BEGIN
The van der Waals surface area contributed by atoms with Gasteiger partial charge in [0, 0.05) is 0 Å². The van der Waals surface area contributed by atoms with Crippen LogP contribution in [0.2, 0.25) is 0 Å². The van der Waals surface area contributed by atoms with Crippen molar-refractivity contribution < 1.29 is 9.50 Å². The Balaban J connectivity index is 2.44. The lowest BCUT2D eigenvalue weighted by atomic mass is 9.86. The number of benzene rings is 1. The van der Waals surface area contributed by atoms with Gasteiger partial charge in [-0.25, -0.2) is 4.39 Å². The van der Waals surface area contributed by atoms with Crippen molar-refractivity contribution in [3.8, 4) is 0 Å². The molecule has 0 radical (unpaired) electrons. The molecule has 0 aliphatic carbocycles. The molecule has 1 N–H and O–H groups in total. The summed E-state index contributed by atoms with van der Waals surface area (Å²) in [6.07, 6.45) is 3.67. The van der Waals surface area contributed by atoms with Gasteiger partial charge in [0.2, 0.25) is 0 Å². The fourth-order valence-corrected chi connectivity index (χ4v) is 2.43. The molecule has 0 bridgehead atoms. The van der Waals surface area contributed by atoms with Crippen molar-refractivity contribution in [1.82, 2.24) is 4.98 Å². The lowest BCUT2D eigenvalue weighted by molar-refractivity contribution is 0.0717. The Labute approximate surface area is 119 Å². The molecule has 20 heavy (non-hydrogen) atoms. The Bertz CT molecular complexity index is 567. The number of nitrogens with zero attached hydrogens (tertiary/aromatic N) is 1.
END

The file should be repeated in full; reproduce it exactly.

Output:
The van der Waals surface area contributed by atoms with Gasteiger partial charge in [0, 0.05) is 0 Å². The van der Waals surface area contributed by atoms with Crippen LogP contribution in [0.2, 0.25) is 0 Å². The van der Waals surface area contributed by atoms with Crippen molar-refractivity contribution < 1.29 is 9.50 Å². The Balaban J connectivity index is 2.44. The lowest BCUT2D eigenvalue weighted by atomic mass is 9.86. The number of benzene rings is 1. The van der Waals surface area contributed by atoms with Gasteiger partial charge in [-0.25, -0.2) is 4.39 Å². The van der Waals surface area contributed by atoms with Crippen molar-refractivity contribution in [3.8, 4) is 0 Å². The molecule has 0 radical (unpaired) electrons. The molecule has 0 aliphatic carbocycles. The molecule has 1 N–H and O–H groups in total. The summed E-state index contributed by atoms with van der Waals surface area (Å²) in [6.07, 6.45) is 3.67. The van der Waals surface area contributed by atoms with Gasteiger partial charge in [0.2, 0.25) is 0 Å². The fourth-order valence-corrected chi connectivity index (χ4v) is 2.43. The molecule has 0 bridgehead atoms. The van der Waals surface area contributed by atoms with Crippen molar-refractivity contribution in [1.82, 2.24) is 4.98 Å². The lowest BCUT2D eigenvalue weighted by molar-refractivity contribution is 0.0717. The Labute approximate surface area is 119 Å². The molecule has 20 heavy (non-hydrogen) atoms. The Bertz CT molecular complexity index is 567. The number of nitrogens with zero attached hydrogens (tertiary/aromatic N) is 1.